All over the world, there are people who could live in one country or another. Some of these territorial disputes are relatively minor, while others could be the flashpoints that lead to all-out war. There are a lot of these, and they’re hard to keep track of.
The third book in Ann Leckie’s Imperial Radch trilogy, Ancillary Mercy, comes out next week. Need a refresher course in the ships and personnel of her thrilling space-opera universe? We’ve got an exclusive infographic from Orbit Books.
Are men better than women at writing science fiction and fantasy books? The major awards in the field certainly seem to think so. And in case you weren’t aware of how widespread the problem is, a groundbreaking new research project has generated some utterly staggering charts.
Everybody loves infographics. Facts (and assertions) just spring to life when you make them into cool pictures. But this powerful tool is all too often misused. Here are 11 infographics that are either completely misleading or totally useless.
Women Destroy the Hugo Awards! How much visibility have women authors received in recent years, versus the past? Livejournal user Kalimac did a statistical analysis of Hugo nominations by gender going back to 1959, and found two spikes — one in the mid-1990s, and one from 2010 onwards.
Climate change isn't just coming — it's already here. Just check out these 10 charts that show everything from how much it costs to heat or cool our homes to the amount of rain we've been getting.
This amazing chart follows the rise and fall — and in some cases, rise and fall and rise — of American cities. Peak Bagger has charted the rank of 20 metropolitan areas every decade from 1790 to 2010. Poor Detroit.
What if Star Trek and Star Wars were actual stars? Here's the major motion picture franchises visualized in an interactive infographic ranking size and profitability. See the whole thing on The New Yorker's website.
If you want to see what the Golden Gate Bridge or the delta of the Nile looks like from space with the click of a mouse, head over to Our World From The ISS. This interactive map, created by Dave MacLean of the Centre of Geographic Sciences, collects the gorgeous photos tweeted by Chris Hadfield and Thomas H. Marshburn
Data visualization expert John Nelson uses graphic design to illustrate risk. In his latest infographic, he plots the perilousness of driving — something many of us will be doing a lot of in the coming weeks. Using traffic fatality data collected between 2006 and 2010, Nelson set out to look for daily, weekly,…
Feast your eyes on the first complete evolutionary tree for all known modern bird species. It's exhaustive, colorful, and beautiful to behold - a little like an avicular Hillis Plot. But for all that this diagram tells us about birds' evolutionary histories, what's really interesting is what it says about how birds…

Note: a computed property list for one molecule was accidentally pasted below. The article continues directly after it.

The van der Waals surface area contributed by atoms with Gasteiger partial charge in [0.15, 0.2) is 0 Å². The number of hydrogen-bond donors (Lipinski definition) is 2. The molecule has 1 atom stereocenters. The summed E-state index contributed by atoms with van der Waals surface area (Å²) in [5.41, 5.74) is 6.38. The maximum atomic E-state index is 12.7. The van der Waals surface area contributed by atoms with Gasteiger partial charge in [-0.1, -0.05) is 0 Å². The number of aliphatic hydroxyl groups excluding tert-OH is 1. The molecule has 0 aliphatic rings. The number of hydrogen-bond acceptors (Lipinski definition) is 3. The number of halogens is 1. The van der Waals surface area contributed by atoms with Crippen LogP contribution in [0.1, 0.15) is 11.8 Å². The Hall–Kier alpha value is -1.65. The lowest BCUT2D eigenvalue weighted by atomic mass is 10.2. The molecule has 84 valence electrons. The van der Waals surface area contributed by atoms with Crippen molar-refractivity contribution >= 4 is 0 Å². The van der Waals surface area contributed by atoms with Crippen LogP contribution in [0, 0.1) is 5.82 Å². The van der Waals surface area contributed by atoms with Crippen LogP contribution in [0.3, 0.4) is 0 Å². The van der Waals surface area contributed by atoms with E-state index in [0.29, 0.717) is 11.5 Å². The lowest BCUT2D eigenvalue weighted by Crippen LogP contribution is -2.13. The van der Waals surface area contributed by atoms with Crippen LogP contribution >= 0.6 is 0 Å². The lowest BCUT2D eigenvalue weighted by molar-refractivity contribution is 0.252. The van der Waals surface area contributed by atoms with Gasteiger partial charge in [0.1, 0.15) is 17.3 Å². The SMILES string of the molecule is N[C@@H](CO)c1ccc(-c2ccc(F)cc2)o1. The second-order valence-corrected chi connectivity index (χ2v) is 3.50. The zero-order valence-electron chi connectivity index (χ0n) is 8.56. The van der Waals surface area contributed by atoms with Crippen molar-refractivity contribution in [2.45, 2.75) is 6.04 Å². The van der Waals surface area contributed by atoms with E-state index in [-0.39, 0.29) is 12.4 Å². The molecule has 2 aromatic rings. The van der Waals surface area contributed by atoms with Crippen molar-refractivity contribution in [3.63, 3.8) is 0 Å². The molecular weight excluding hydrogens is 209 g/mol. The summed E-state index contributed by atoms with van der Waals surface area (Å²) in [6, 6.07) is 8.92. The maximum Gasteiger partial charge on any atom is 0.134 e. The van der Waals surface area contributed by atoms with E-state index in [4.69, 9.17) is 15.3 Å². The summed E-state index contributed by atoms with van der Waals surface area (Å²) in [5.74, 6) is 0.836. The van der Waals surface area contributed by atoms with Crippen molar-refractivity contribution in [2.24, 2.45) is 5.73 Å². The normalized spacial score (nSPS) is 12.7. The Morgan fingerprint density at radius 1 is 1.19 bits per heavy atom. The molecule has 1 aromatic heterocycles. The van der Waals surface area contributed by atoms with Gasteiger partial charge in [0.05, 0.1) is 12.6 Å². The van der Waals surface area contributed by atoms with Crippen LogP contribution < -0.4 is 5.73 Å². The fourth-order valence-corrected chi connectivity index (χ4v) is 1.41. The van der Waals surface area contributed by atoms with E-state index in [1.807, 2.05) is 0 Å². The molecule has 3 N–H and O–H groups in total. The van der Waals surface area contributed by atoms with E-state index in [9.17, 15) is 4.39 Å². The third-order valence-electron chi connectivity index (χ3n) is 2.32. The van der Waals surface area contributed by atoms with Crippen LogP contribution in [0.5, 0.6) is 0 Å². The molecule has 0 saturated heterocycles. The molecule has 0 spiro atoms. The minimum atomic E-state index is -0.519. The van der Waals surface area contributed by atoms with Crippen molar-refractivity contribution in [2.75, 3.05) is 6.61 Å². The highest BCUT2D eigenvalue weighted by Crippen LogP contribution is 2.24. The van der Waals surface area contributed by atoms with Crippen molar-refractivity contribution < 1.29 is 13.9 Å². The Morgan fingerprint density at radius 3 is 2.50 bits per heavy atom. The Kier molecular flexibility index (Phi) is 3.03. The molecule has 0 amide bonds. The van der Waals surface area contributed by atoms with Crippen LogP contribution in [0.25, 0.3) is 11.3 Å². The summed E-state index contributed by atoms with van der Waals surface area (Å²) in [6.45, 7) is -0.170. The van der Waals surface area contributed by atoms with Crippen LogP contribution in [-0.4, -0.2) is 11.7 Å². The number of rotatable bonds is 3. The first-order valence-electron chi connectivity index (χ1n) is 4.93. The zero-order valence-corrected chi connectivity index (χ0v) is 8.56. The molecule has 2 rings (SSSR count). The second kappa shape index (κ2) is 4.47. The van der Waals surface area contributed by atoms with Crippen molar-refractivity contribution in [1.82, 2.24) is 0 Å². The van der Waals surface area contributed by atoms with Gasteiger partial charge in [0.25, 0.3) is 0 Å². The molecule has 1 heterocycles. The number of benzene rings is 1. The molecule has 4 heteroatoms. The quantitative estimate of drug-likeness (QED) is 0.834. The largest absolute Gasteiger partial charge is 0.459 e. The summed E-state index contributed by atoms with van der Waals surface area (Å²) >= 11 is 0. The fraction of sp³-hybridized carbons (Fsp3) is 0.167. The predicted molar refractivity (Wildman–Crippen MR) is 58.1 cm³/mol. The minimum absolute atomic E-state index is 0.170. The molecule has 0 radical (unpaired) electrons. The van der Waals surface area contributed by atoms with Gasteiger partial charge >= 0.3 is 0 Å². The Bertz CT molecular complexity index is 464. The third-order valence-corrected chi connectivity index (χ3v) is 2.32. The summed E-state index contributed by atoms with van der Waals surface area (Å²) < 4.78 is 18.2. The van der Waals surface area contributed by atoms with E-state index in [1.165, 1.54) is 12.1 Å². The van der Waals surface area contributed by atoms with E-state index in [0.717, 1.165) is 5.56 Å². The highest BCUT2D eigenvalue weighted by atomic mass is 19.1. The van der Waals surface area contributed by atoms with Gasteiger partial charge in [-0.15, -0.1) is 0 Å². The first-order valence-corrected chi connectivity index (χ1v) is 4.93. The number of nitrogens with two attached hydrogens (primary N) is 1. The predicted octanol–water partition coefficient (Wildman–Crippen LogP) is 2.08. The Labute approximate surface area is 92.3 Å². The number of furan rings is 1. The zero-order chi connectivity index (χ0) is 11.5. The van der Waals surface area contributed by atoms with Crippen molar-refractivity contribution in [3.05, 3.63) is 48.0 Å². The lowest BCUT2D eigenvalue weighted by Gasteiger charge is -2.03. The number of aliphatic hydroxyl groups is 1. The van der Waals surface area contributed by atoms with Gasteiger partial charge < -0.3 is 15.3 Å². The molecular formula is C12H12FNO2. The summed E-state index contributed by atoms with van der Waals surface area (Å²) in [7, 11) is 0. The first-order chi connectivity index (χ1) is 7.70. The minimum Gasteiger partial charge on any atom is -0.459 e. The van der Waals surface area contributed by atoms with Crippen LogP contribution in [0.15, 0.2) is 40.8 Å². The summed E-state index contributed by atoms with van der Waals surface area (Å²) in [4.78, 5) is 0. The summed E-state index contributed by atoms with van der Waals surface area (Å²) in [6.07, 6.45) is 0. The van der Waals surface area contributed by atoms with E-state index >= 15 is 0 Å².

If you're one of those people who can't stop obsessing about David Foster Wallace's confounding, dense novel Infinite Jest — and quite right, too — then there's a brand new resource. William Beutler has created Infinite Atlas, an interactive guide to the version of Boston in Wallace's book, enabled by Google Maps and…
Walter White's metamorphosis from a mild-mannered high school chemistry teacher into a lethal force of meth-slinging nature has been one of the most fascinating character transformations ever to unfold on screen. Now, in the wake of Breaking Bad's jarring (mid-season) finale, we're left to digest that transformation,…
Data visualization expert John Nelson likes to illustrate risk. Usually he focuses on individual events, but in recent months he's directed his design talents towards a series of bigger projects, in the interest of communicating information about "general geographic trends in existential risk." Translation: beautiful…
If we've learned anything from the Waldo Canyon fire in Colorado, it's that major wildfires are devastatingly powerful. They're so intense, in fact, that their energy output can actually be represented in terms of nuclear power plant output. Now, data visualization wizard John Nelson has done exactly that.
You're looking at the latest work of John Nelson, who is becoming well known for combining natural-disaster data with brilliant visualizations. The Michigan-based designer first captured our attention with a series of fantastic maps of U.S. tornado data. Now, he's used his talents to chart a century's worth of…
It's Friday. For many people the weekend will bring two things: Sunday services and late-night booze-fests. Which does your corner of the country hold most dear?
Leave it to XKCD to whip up an awesome exoplanet infographic [click to embiggen]. I'd petition for Randall Munroe to have it made into a purchasable poster, but at the rate NASA's Kepler Mission is discovering planets beyond our solar system, it wouldn't be long before he had to update it — with way, way more planets.